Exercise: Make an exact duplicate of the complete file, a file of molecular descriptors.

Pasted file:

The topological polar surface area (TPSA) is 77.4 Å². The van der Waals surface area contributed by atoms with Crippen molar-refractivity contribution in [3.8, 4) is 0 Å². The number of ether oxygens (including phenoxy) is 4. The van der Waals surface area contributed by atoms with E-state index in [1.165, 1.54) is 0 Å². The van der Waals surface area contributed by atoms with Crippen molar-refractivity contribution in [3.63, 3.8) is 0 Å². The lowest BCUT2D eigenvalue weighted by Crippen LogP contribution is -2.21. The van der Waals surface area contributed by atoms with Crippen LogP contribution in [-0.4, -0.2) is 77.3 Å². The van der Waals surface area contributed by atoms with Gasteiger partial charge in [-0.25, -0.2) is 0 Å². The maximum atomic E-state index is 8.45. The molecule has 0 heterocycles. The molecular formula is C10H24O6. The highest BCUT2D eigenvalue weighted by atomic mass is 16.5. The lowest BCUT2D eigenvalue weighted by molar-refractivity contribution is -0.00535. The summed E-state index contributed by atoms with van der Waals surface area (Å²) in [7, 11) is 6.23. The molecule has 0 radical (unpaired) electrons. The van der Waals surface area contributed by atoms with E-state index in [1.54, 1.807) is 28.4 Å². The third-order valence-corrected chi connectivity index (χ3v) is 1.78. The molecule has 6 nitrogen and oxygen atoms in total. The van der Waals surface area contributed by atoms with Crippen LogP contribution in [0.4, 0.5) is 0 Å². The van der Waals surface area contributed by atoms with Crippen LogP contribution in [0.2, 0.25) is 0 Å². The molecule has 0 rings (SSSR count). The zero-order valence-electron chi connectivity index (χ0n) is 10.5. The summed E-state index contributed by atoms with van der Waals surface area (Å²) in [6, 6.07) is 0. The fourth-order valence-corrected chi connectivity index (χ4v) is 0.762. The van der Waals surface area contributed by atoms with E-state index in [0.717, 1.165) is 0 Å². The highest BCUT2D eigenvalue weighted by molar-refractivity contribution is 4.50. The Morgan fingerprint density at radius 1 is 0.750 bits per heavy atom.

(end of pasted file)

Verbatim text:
The topological polar surface area (TPSA) is 77.4 Å². The van der Waals surface area contributed by atoms with Crippen molar-refractivity contribution in [3.8, 4) is 0 Å². The number of ether oxygens (including phenoxy) is 4. The van der Waals surface area contributed by atoms with E-state index in [1.165, 1.54) is 0 Å². The van der Waals surface area contributed by atoms with Crippen molar-refractivity contribution in [3.63, 3.8) is 0 Å². The lowest BCUT2D eigenvalue weighted by Crippen LogP contribution is -2.21. The van der Waals surface area contributed by atoms with Crippen LogP contribution in [-0.4, -0.2) is 77.3 Å². The van der Waals surface area contributed by atoms with Gasteiger partial charge in [-0.25, -0.2) is 0 Å². The maximum atomic E-state index is 8.45. The molecule has 0 heterocycles. The molecular formula is C10H24O6. The highest BCUT2D eigenvalue weighted by atomic mass is 16.5. The lowest BCUT2D eigenvalue weighted by molar-refractivity contribution is -0.00535. The summed E-state index contributed by atoms with van der Waals surface area (Å²) in [7, 11) is 6.23. The molecule has 0 radical (unpaired) electrons. The van der Waals surface area contributed by atoms with E-state index in [1.54, 1.807) is 28.4 Å². The third-order valence-corrected chi connectivity index (χ3v) is 1.78. The molecule has 6 nitrogen and oxygen atoms in total. The van der Waals surface area contributed by atoms with Crippen LogP contribution in [0.4, 0.5) is 0 Å². The van der Waals surface area contributed by atoms with Crippen LogP contribution in [0.2, 0.25) is 0 Å². The molecule has 0 rings (SSSR count). The zero-order valence-electron chi connectivity index (χ0n) is 10.5. The summed E-state index contributed by atoms with van der Waals surface area (Å²) in [6, 6.07) is 0. The fourth-order valence-corrected chi connectivity index (χ4v) is 0.762. The van der Waals surface area contributed by atoms with E-state index in [0.717, 1.165) is 0 Å². The highest BCUT2D eigenvalue weighted by molar-refractivity contribution is 4.50. The Morgan fingerprint density at radius 1 is 0.750 bits per heavy atom.